Taylor, who is managing editor of Growing in Grace Children's Music Curriculum based in Franklin, noted that the school utilized more than 70 volunteers from 10 different churches. "There has been a spirit of cooperation among the churches," he said.
Taylor noted that the leadership was united in their desire "to reach kids from all ethnic origins in the area."
The plan is already working. Included among the participants were five Muslim children who recently escaped the violence in their home country of Iraq where their grandfather was killed.
The language barrier was a problem until someone contacted Arabic Baptist Church in Murfreesboro who immediately sent over a volunteer (Maged Boles) to help translate and communicate with the children.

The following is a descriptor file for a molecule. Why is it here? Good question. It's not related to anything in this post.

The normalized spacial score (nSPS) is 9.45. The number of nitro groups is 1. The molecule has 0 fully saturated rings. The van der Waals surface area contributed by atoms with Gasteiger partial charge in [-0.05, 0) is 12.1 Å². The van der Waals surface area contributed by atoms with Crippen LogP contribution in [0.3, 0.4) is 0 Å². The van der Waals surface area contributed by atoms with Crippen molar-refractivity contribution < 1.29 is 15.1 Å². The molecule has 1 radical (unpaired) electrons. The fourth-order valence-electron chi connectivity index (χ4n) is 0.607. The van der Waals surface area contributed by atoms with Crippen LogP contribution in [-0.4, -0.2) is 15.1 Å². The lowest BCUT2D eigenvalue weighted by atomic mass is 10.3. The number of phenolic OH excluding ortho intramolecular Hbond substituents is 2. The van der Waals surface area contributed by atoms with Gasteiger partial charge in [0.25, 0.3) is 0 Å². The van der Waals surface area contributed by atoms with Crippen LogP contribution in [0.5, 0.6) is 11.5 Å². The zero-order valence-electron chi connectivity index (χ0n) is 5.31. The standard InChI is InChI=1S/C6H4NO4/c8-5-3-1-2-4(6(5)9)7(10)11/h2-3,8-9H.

Boles noted that the international music school provided an excellent means to reach the Muslim students with the gospel.
Boles observed that though Christians cannot go to witness in Muslim countries, "God brings them to us. Here, you can talk to them about Jesus."
Seeds are being planted, he added. In addition, some seeds have already produced fruit as there were two salvation decisions made during the week.
God continued sending international children to the school throughout the week. On the third day of the school, a Hindu child came with parental permission to participate.
While the kids were at the school, an intentional effort was made to learn "their stories," Taylor said. Kids were divided into smaller groups with a "tour guide" who worked to learn their names and something about each of the children and their families.